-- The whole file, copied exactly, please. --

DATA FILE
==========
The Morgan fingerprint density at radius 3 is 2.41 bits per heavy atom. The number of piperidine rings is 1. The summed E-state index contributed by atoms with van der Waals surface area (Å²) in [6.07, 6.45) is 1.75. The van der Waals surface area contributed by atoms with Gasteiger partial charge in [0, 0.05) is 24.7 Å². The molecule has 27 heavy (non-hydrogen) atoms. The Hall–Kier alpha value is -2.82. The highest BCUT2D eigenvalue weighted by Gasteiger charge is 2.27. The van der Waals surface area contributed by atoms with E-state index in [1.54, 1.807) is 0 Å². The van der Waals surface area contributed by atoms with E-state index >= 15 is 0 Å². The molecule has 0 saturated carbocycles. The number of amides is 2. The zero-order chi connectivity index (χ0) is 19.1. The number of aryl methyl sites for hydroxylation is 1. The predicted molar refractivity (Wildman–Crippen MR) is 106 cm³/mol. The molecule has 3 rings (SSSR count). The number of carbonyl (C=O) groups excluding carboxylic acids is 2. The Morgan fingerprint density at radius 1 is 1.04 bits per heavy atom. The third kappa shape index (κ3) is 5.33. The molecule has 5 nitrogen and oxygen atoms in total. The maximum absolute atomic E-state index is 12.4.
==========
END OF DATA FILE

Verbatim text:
The Morgan fingerprint density at radius 3 is 2.41 bits per heavy atom. The number of piperidine rings is 1. The summed E-state index contributed by atoms with van der Waals surface area (Å²) in [6.07, 6.45) is 1.75. The van der Waals surface area contributed by atoms with Gasteiger partial charge in [0, 0.05) is 24.7 Å². The molecule has 27 heavy (non-hydrogen) atoms. The Hall–Kier alpha value is -2.82. The highest BCUT2D eigenvalue weighted by Gasteiger charge is 2.27. The van der Waals surface area contributed by atoms with E-state index in [1.54, 1.807) is 0 Å². The van der Waals surface area contributed by atoms with E-state index >= 15 is 0 Å². The molecule has 0 saturated carbocycles. The number of amides is 2. The zero-order chi connectivity index (χ0) is 19.1. The number of aryl methyl sites for hydroxylation is 1. The predicted molar refractivity (Wildman–Crippen MR) is 106 cm³/mol. The molecule has 3 rings (SSSR count). The number of carbonyl (C=O) groups excluding carboxylic acids is 2. The Morgan fingerprint density at radius 1 is 1.04 bits per heavy atom. The third kappa shape index (κ3) is 5.33. The molecule has 5 nitrogen and oxygen atoms in total. The maximum absolute atomic E-state index is 12.4.